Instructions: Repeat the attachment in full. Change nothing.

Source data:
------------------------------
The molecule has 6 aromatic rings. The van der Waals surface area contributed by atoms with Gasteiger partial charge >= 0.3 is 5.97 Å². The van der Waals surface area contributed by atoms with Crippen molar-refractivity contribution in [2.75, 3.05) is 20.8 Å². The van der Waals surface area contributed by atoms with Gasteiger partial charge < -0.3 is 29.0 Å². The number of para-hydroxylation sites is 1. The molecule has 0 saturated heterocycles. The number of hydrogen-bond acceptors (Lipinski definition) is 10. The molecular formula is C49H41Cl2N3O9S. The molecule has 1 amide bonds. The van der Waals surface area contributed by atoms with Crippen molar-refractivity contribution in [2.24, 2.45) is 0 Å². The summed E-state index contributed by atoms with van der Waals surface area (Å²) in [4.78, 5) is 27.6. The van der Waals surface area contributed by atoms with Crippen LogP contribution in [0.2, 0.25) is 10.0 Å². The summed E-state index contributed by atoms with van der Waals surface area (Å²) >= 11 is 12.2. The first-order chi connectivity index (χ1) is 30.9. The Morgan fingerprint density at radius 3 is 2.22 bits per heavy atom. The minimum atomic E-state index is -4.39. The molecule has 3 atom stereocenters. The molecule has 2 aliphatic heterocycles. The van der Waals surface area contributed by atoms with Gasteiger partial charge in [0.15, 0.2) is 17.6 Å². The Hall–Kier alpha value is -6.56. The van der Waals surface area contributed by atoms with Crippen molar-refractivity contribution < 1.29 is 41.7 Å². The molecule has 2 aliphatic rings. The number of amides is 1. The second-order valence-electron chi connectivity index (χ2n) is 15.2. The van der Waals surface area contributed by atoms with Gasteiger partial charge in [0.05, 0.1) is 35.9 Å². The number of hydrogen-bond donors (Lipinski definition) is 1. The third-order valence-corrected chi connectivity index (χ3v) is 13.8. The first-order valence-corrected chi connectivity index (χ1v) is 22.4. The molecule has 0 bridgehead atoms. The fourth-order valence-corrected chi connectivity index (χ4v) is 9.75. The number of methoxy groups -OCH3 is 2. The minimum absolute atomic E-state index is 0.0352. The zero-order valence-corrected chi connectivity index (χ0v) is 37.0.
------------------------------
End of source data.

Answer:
The molecule has 6 aromatic rings. The van der Waals surface area contributed by atoms with Gasteiger partial charge >= 0.3 is 5.97 Å². The van der Waals surface area contributed by atoms with Crippen molar-refractivity contribution in [2.75, 3.05) is 20.8 Å². The van der Waals surface area contributed by atoms with Gasteiger partial charge < -0.3 is 29.0 Å². The number of para-hydroxylation sites is 1. The molecule has 0 saturated heterocycles. The number of hydrogen-bond acceptors (Lipinski definition) is 10. The molecular formula is C49H41Cl2N3O9S. The molecule has 1 amide bonds. The van der Waals surface area contributed by atoms with Crippen molar-refractivity contribution in [2.24, 2.45) is 0 Å². The summed E-state index contributed by atoms with van der Waals surface area (Å²) in [4.78, 5) is 27.6. The van der Waals surface area contributed by atoms with Crippen LogP contribution in [0.2, 0.25) is 10.0 Å². The summed E-state index contributed by atoms with van der Waals surface area (Å²) >= 11 is 12.2. The first-order chi connectivity index (χ1) is 30.9. The Morgan fingerprint density at radius 3 is 2.22 bits per heavy atom. The minimum atomic E-state index is -4.39. The molecule has 3 atom stereocenters. The molecule has 2 aliphatic heterocycles. The van der Waals surface area contributed by atoms with Gasteiger partial charge in [0.15, 0.2) is 17.6 Å². The Hall–Kier alpha value is -6.56. The van der Waals surface area contributed by atoms with Crippen molar-refractivity contribution < 1.29 is 41.7 Å². The molecule has 2 aliphatic rings. The number of amides is 1. The second-order valence-electron chi connectivity index (χ2n) is 15.2. The van der Waals surface area contributed by atoms with Gasteiger partial charge in [0.05, 0.1) is 35.9 Å². The number of hydrogen-bond donors (Lipinski definition) is 1. The third-order valence-corrected chi connectivity index (χ3v) is 13.8. The first-order valence-corrected chi connectivity index (χ1v) is 22.4. The molecule has 0 bridgehead atoms. The fourth-order valence-corrected chi connectivity index (χ4v) is 9.75. The number of methoxy groups -OCH3 is 2. The minimum absolute atomic E-state index is 0.0352. The zero-order valence-corrected chi connectivity index (χ0v) is 37.0.